The existence of a UAS capable of carrying the necessary instruments routinely through harsh environments adds an invaluable contribution to the calibration and validation of data collected from ground and satellite-based methods.
Black Swift Technology’s UAS have been utilized for scientific research by federal and state agencies and other government-funded laboratories to collect data on coherent atmospheric structures such as volcano plumes, wildfire smoke, soil moisture content, etc. Commercial applications for private industry include using a UAS to assess the composition, and relative danger, of chemical fires at refineries or the chemical composition of smokestack exhaust.
These harsh environments have demonstrated to NASA, NOAA and similar scientific agencies (all requiring a high degree of precision, accuracy and reliability) that this purpose-built platform is designed to effectively capture atmospheric data in the most challenging environments.
From arctic conditions gathering snow and ice aerial measurements, to flights over and around volcanoes measuring select gases and atmospheric properties, the S2 has proven itself to meet or exceed the expectations of our most demanding clients. Our aircraft have been deployed in 72 different flights in supercell thunderstorms, two of them tornadic; relied upon for wildland fire observations, hurricane monitoring, and mapping missions at altitudes exceeding 14,260 feet (AGL)—all utilizing sensor-reactive flight patterns.
Flights were conducted in Costa Rica using Black Swift’s most advanced UAS, the Black Swift S2 (Figure 1), equipped with a variety of sensors designed to measure gases such as sulfur dioxide (SO2), methane (CH4), hydrogen sulfide (H2S), and carbon dioxide (CO2) being emitted by the volcano. In addition, the S2 also carried a nephelometer to assess volcanic particle size and distribution, as well as atmospheric probes to analyze pressure, temperature, humidity (PTH), and three-dimensional (3D) wind patterns.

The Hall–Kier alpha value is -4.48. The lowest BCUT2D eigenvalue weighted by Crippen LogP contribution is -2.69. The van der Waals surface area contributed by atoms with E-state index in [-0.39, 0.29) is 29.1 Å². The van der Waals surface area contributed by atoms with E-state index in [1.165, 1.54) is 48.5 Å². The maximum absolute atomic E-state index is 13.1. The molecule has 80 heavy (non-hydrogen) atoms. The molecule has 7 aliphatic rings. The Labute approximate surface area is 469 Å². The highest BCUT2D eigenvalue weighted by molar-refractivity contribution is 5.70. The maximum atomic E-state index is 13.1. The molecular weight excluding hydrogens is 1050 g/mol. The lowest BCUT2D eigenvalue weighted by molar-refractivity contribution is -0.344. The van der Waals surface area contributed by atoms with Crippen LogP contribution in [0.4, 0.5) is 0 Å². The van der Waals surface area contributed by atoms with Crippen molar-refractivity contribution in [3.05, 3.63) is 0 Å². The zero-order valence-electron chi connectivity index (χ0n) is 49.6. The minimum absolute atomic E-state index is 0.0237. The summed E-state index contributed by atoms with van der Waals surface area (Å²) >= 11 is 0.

While emission rates can be monitored and measured from the ground, accurate data collection on volcanoes can be hazardous as crater temperatures reach extreme levels. These flights demonstrated that a purpose-built UAS can accurately measure the compounds present in the gas plumes above volcanoes in a safer and more repeatable manner than surface methods.
The S2 was fitted with sensors specifically designed to capture and measure a variety of gases including CO2, CO, aerosol, RH, p, and T found in the wildfire plumes, while also providing multispectral high-resolution maps of wildfires.
The ultimate goal of NightFOX (Nighttime Fire Observations eXperiment) is to perform nighttime in situ measurements of wildfire plumes and remote measurements of wildfire properties, and use of the measured data for fire weather forecast improvement, while NOAA’s Fire Influence on Regional and Global Environments Experiment (FIREX) uses the S2 to characterize nighttime fire emissions and fire characteristics.
This collaborative, supportive approach serves as the foundation for a new research paradigm centered on atmospheric research providing researchers and scientists access to highly specialized unmanned aerial research equipment without the burden of acquisition costs or ongoing maintenance fees.
Modeled after the burgeoning subscription-based business model, CU’s Atmospheric Research Service Initiative provides scientists and researchers access to one of the largest and most diverse fleet of UAS specifically designed for atmospheric sensing along with one of the nation’s leading ground support offerings (cars, personnel, calibration equipment and towers, etc.). This team, whose customers include NASA, NOAA, JPL, UTSI, NPS, DOI, and leading research institutions worldwide, can address almost any foreseeable atmospheric science requirement from simple data acquisition through full-service custom payload installation and operation.
This alliance delivers unheralded UAS research experience, personnel, avionics, payload and sensor capabilities, coupled with the UAS flight control infrastructure previously unattainable in a unified resource.
Program allows researchers and scientists the freedom to focus on the science of their programs versus the logistics.
IRISS Chief Technologist
With its intuitive tab-driven interface, flight planning is simple and easy to accomplish. Mission monitoring and mapping is all done from a handheld Android™ Tablet loaded with BST’s SwiftTab™ software. Gesture-based controls enable users to confidently deploy their UAS with minimal training while being able to collect data over geography that is topically diverse with confidence.